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The net effect of "courseware" like Blackboard on teaching productivity is positive. You can distribute notes, links, assignments and announcements to students with minimal effort, and it scales well. Communicating with a class of 15 and a class of 170 is pretty much the same.
But there are some frustrations at the margins.
My biggest frustration with Blackboard is that it does a reasonable job of presenting instructors with the tools they need, but it makes those tools too visible to students. What students need to see is digestible chunks of content and information. That content might be a link to a journal article from the university library, a link to an external website, a discussion board for that week's class, and notes from an associated lecture. In Blackboard the default is to put all these things in slightly different places. The default menu categories are organized by how things were made. It would be like if we distributed hard copy content to students distinguishing between whether they were handwritten, typed on a typewriter, or printed from a computer. It is possible to organize things differently, but it takes a lot more work than it should.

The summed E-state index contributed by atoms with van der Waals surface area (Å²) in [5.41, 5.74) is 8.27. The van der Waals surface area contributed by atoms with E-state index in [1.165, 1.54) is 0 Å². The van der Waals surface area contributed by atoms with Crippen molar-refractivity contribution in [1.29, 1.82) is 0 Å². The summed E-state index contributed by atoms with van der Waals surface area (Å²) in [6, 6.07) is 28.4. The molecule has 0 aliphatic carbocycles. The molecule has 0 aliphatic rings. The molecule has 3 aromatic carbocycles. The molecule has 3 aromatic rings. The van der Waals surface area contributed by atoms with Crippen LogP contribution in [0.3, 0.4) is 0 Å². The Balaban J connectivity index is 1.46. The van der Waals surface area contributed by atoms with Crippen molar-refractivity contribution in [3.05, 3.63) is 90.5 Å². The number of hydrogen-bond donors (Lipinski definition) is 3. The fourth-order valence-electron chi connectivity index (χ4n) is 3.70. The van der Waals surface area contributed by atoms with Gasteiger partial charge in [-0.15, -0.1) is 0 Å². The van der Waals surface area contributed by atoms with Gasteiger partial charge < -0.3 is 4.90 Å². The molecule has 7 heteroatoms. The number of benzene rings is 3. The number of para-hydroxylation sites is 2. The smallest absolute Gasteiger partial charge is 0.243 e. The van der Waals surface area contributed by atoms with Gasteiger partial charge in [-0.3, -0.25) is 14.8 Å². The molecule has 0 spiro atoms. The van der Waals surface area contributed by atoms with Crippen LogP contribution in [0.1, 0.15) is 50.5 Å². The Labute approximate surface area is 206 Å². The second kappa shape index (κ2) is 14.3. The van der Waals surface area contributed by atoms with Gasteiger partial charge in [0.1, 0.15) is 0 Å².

Blackboard is also poor at doing the same thing to multiple items. Today I had to make 15 items from last year's version of a course unavailable to students. In some parts of the internet you would select the items in a list, and then choose the action. In Blackboard you have to go into each item individually, choose your new action (making the item unavailable) and then confirm that's what you really wanted to do, and repeat. What could take x mouse clicks takes 4x mouse clicks, plus all the page loads.
None of this has changed as Blackboard has iterated from Version 6 to Version 8. I always take this to be a small sign of trouble in a software market, when a product gets a new integer version number, but doesn't really get many new features, or change its design substantially.
... end rantPosted by eroberts at March 2, 2009 7:24 PM | TrackBack